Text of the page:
Since noise increases stress, acoustics are considered one of the leading sources of dissatisfaction within an occupied space. Studies have shown a strong correlation to depression, stress, and heart disease when occupants are exposed to high levels of sound, such as road traffic. According to Harvard’s 9 Foundations of Health, each year, around 30 million Americans are occupationally exposed to hazardous noise levels and another 26 million Americans ages 20-69 have hearing loss that may have been induced by noise exposure in the workplace or leisure activities. To control for sound, we recommend using sealing and sound attenuation to separate multi-dwelling units, choosing fans based on sone ratings, remote-mount fans, study ‘free area’ for grilles and louvres to avoid whistling, and test for background sound. Better acoustics reduce distraction and make for a better home and working environment. Buildings 2030 has also established a business case for better acoustics, claiming an increase in productivity by 2-3%.

  1. Brighter Work Days, Dimmer Nights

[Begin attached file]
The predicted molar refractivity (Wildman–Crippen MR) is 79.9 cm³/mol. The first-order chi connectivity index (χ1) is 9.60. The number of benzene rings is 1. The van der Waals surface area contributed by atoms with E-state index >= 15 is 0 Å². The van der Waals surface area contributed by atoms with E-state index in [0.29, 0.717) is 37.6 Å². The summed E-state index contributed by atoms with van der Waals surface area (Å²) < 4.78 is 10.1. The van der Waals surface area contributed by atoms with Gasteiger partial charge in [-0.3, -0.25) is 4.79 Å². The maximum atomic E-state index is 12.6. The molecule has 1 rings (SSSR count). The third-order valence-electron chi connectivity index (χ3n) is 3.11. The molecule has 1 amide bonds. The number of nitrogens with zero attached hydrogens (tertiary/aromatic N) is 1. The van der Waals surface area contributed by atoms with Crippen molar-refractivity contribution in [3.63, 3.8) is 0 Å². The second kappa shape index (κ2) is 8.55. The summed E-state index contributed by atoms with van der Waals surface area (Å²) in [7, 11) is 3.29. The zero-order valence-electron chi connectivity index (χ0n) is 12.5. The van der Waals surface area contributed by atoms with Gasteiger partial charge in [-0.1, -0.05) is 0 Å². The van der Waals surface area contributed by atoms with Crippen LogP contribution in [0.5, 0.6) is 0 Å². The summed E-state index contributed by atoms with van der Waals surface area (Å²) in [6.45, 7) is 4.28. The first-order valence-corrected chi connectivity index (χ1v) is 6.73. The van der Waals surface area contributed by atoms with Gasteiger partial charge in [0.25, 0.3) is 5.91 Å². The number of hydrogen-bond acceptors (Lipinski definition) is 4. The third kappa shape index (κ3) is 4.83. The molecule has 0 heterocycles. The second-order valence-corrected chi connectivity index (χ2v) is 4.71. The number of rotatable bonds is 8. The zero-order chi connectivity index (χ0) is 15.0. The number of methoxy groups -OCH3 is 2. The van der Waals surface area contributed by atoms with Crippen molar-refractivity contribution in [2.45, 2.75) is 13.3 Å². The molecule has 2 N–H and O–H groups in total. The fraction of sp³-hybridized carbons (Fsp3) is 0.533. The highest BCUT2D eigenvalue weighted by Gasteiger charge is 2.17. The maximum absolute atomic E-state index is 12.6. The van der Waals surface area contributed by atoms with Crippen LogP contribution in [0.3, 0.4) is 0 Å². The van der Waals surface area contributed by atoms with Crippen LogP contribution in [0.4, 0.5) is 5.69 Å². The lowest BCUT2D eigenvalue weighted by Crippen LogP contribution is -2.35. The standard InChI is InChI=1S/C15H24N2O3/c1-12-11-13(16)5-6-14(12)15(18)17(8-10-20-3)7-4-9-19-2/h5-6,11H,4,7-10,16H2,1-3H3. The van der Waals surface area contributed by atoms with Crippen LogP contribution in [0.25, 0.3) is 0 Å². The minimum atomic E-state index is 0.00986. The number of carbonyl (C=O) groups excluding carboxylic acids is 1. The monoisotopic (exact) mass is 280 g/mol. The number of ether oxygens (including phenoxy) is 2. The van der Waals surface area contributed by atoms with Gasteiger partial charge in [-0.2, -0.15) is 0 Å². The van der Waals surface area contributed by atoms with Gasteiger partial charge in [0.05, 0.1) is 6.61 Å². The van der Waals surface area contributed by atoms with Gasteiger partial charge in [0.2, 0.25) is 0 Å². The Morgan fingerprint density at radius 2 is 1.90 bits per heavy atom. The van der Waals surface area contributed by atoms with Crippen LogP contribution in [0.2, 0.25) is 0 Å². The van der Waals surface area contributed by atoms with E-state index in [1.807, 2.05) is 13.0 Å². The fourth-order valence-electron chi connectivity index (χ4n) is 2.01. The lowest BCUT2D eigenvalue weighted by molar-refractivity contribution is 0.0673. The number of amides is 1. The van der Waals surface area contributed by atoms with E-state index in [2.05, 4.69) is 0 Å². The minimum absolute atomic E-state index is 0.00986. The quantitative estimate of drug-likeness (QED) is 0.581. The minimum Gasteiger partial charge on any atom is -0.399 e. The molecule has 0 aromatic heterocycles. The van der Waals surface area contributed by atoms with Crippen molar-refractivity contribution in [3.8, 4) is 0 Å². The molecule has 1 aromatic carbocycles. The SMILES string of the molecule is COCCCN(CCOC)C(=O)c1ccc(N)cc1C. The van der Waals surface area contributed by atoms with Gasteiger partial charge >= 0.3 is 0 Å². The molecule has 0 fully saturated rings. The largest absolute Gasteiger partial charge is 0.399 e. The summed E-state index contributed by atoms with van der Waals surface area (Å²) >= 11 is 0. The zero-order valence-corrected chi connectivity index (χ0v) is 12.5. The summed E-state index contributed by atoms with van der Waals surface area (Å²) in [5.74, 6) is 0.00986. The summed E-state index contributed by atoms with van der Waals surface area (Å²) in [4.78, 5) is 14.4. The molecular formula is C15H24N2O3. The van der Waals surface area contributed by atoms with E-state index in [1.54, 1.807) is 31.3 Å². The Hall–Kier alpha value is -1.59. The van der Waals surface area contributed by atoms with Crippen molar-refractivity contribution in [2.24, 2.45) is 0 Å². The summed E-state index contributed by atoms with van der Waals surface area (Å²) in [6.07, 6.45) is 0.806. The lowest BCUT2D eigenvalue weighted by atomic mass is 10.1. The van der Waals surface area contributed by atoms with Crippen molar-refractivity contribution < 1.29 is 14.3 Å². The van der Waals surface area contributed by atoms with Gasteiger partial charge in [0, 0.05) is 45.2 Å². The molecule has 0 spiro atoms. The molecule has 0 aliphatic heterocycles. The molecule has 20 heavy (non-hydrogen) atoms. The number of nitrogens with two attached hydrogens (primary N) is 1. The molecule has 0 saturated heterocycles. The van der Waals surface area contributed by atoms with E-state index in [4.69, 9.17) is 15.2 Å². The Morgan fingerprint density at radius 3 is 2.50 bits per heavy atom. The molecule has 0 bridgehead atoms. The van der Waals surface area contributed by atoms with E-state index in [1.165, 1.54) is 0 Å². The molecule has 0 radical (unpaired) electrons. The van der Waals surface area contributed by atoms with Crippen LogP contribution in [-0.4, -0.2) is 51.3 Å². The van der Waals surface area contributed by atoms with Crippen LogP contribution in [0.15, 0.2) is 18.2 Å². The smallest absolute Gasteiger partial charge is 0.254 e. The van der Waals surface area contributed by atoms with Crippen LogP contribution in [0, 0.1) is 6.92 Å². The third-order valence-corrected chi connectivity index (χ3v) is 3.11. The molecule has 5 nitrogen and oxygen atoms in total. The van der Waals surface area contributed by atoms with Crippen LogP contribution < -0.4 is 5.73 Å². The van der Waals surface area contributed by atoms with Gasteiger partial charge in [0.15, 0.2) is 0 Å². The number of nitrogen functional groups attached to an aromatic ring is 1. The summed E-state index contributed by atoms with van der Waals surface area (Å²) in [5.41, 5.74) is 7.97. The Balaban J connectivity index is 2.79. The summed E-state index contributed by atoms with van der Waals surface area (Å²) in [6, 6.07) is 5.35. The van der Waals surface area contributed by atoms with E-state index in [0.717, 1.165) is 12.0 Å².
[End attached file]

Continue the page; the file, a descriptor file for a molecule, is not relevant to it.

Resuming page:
Lighting affects our alertness, productivity, decision making abilities, and our circadian rhythm. Biological circadian rhythms refer to the 24-hour light–dark cycle. Artificial (electrical) light throws off our natural rhythms and can lead to sleep disorders, increased risk for accidents, metabolic disorders, cardiovascular disease, and some types of cancer. Visually induced health impacts include visual strain, eye irritation, and blurred vision from uncomfortable glare, direct light input, high illuminance, and high-contrast conditions from lighting fixtures and computer screens. Lighting and views have been proven to affect stress levels, sleep, and productivity. We all know that having access to natural daylighting and views makes us happier, but it also can make us smarter. A study conducted by National Geographic showed that students in classrooms with more natural light scored 25 percent higher on standardized tests than other students in the same school district. If we can’t have access to natural light, let’s design our spaces to follow our natural circadian rhythms through the right lighting levels, intensities and colors.